UK retail sales maintained a downtrend in September

Chris Scicluna
Emily Nicol

UK retail sales maintain downtrend in September, down almost 10% from Spring 2021 peak
UK retail sales maintained their downtrend in September, as households struggled with falling real incomes and shops were shut for the Queen’s funeral. Indeed, retail sales volumes dropped a larger-than-expected 1.4%M/M to be almost 10% below the peak in April 2021 and 1.3% below the pre-pandemic level in February 2020. In addition, with sales in August having dropped an even larger 1.7%M/M, the volume of sales was down 2.0%3M/3M, representing the fifth consecutive quarterly decline. Within the detail, food store sales volumes declined 1.8%M/M in September to be 3.2% below the pre-pandemic level while non-food store sales were down 0.6%M/M and 2.7% below the pre-pandemic level. The extra bank holiday also likely weighed on automotive fuel sales, which dropped 1.3%M/M to be more than 10.2% below the February 2020 level. In nominal terms, the total value of sales was also down 1.4%M/M in September. But given high inflation, it was up 3.8%Y/Y compared to the drop of 6.9%Y/Y in volumes, illustrating again how households are having to spend more to buy less.

Consumer willingness to spend fell even before government’s major fiscal volte face
Looking ahead, the weak trend in sales looks set to continue. Indeed, while it ticked higher in October, the GfK headline measure of consumer confidence was up just 2pts from September’s reading of -49, which was the lowest on the series dating back to 1974. Within the detail, households judged that the climate for making major purchases deteriorated to a level that has rarely been worse on the survey – only at the worst point of the Global Financial Crisis and the initial wave of Covid-19. And while expectations for personal finances and the general economic situation over the coming twelve months were not quite as bad as last month, it is notable that the survey was conducted before the government’s announcement of a massive U-turn on its proposed tax cuts, with the additional subsequent prospect of less generous support to cope with energy bills and renewed austerity – as well as the disturbing wider political dysfunction – likely to push consumer confidence lower again next month.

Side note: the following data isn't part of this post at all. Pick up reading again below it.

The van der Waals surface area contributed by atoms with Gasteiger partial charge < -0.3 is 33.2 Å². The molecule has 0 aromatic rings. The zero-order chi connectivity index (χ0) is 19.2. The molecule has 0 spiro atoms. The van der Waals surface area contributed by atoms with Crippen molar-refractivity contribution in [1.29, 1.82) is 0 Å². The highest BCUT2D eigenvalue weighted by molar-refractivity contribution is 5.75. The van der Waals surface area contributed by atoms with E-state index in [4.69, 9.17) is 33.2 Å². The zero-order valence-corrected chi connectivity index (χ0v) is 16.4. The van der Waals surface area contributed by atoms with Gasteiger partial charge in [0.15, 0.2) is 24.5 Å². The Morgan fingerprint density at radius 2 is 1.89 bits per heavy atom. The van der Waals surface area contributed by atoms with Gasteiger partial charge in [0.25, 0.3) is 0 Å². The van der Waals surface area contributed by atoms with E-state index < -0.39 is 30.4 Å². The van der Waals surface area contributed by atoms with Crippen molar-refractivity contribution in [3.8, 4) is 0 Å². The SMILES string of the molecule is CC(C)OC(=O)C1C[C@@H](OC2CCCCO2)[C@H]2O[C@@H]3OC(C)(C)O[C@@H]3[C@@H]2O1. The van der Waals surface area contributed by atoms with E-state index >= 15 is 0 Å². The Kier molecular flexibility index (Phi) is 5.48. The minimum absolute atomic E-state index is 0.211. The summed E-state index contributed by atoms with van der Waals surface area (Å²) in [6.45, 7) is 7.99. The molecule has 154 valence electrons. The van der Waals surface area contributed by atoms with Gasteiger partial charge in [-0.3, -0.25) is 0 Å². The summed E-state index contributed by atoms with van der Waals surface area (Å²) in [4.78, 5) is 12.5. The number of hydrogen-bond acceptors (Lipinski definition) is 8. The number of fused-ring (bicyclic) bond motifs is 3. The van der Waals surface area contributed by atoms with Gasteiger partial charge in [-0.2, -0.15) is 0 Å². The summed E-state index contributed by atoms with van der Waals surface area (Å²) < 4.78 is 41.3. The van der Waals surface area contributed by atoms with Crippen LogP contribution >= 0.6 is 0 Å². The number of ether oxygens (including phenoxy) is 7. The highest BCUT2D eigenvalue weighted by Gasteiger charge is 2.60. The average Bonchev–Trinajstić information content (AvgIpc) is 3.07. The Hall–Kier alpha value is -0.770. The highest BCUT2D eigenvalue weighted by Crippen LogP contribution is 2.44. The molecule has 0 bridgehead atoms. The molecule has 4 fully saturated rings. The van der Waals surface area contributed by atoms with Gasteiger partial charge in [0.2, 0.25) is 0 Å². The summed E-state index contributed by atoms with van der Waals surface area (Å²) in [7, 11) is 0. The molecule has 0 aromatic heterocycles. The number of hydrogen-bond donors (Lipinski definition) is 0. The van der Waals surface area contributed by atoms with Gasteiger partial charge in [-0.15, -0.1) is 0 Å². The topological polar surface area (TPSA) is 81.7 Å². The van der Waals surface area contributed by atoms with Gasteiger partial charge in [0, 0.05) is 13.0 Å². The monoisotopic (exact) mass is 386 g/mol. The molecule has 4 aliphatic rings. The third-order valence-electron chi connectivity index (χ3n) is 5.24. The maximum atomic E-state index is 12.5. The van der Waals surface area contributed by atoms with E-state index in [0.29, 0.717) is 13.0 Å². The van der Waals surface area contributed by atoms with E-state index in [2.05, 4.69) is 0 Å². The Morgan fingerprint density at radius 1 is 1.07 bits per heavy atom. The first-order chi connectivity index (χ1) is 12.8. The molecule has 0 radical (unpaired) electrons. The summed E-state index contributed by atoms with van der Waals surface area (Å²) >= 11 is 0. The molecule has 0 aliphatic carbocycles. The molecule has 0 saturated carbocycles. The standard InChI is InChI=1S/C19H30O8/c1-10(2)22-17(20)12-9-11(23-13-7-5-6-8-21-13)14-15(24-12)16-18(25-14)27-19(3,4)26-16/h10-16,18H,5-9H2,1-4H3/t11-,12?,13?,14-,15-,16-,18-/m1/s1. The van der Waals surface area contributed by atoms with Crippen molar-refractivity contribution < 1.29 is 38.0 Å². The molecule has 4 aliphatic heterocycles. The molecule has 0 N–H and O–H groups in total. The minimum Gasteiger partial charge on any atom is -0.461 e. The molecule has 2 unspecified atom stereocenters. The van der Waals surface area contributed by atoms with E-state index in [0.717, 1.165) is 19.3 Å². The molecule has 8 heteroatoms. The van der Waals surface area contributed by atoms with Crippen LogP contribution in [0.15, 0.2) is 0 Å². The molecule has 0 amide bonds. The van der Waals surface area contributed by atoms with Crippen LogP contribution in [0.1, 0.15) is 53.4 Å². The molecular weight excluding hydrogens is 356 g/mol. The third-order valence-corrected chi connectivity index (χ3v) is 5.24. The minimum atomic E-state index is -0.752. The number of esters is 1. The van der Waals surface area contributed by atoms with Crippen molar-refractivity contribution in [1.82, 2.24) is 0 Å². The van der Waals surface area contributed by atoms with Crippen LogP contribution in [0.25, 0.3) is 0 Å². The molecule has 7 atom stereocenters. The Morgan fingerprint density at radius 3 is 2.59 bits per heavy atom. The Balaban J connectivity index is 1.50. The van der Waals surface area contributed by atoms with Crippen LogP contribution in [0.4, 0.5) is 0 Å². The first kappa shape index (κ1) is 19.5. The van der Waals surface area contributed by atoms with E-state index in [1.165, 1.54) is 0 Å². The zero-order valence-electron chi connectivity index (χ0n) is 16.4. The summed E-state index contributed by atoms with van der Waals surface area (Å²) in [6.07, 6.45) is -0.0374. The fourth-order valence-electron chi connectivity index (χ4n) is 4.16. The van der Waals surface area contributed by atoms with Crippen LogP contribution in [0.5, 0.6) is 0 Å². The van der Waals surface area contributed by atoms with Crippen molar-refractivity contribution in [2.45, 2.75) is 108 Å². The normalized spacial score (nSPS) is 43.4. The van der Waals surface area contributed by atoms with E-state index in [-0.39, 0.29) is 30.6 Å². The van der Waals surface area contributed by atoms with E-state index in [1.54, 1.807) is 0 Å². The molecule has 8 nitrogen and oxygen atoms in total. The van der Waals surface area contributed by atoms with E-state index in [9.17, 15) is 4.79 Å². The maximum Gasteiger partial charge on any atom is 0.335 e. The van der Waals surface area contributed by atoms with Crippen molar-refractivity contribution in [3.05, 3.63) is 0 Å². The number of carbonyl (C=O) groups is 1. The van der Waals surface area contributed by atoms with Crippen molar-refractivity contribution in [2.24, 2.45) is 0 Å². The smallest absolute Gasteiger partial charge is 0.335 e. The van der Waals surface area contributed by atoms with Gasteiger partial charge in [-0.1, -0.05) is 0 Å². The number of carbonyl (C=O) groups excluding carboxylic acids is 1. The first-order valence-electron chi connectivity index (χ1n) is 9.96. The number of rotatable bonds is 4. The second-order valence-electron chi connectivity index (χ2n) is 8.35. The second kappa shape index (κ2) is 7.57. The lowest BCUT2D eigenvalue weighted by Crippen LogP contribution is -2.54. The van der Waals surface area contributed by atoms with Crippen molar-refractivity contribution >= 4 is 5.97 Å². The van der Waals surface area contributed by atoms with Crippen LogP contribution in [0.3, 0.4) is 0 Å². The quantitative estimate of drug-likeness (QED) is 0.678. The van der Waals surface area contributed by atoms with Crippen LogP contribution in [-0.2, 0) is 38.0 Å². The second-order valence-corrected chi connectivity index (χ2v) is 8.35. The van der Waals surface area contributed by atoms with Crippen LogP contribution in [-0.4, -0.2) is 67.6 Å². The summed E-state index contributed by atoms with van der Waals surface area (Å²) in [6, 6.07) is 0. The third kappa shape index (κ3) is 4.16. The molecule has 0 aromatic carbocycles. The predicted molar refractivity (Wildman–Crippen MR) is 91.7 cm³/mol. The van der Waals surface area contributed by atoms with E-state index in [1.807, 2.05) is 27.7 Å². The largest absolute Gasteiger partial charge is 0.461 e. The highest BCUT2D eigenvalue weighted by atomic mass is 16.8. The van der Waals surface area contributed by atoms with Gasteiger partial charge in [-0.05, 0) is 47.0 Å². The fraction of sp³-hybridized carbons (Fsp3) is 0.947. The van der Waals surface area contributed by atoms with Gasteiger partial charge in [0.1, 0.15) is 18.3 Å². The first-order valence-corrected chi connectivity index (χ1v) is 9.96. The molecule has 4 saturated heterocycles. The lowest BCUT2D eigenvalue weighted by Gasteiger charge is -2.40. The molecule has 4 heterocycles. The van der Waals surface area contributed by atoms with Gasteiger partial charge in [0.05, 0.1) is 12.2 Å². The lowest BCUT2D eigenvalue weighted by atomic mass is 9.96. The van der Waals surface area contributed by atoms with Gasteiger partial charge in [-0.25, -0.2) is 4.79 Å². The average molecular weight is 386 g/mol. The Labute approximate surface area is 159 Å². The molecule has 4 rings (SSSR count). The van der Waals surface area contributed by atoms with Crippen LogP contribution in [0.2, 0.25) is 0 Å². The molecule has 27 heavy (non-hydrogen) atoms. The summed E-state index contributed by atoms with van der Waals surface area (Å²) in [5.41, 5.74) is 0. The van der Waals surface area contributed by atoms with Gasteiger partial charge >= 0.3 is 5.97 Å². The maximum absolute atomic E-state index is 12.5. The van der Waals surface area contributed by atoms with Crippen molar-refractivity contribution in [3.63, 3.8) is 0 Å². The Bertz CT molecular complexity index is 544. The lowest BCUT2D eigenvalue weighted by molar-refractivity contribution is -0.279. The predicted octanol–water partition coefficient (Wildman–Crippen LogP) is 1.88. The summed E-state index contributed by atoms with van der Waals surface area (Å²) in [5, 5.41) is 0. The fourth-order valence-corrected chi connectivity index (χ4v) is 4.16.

Japanese core inflation rises to highest for eight years amid boost from yen depreciation
Japan’s headline CPI inflation rate came in a touch firmer than expected in September, remaining unchanged from August’s eight-year high of 3.0%Y/Y. That occurred despite a notable easing in fresh food inflation (down more than 6ppts to 1.9%Y/Y). So, when excluding such items, the BoJ’s forecast measure of core CPI rose 0.2ppt to 3.0%Y/Y, the highest since 2014 (or 1991 outside of the consumption tax hike periods). When also excluding energy (unchanged at 18.5%Y/Y), core inflation on the BoJ’s preferred measure was up 0.2ppt to 1.8%Y/Y. And the internationally comparable core estimate (ex all food & energy) rose to 0.9%Y/Y, the highest since 2015 but nevertheless still well below the equivalent measures in the US (6.6%), UK (6.5%) and euro area (4.8%). Indeed, our estimate of non-energy industrial goods inflation jumped a further 0.9ppt to 3.7%Y/Y in September, with the uptrend accentuated by yen weakness, and increased pressures in items such as furniture and household utensils, recreational goods, and clothing and footwear. In contrast, services inflation moved sideways (0.2%Y/Y) despite a pickup in accommodation costs and prices of recreation and culture related to reopening from pandemic restrictions. Looking ahead, BoJ Governor Kuroda restated today that he expects inflation to peak around year-end and slow thereafter. However, the weak yen and energy prices remain wildcards that mean the outlook for inflation in Japan, as elsewhere, remains highly uncertain.

Euro area consumer confidence expected to fall to a new record low
In the euro area, this afternoon brings the release of the European Commission’s flash consumer confidence index for October. Amid record high inflation, rising borrowing costs and increasing recessionary risks, a further deterioration in household sentiment at the start of Q4 is expected, with the index forecast to fall to a new record low from -28.8 in September.

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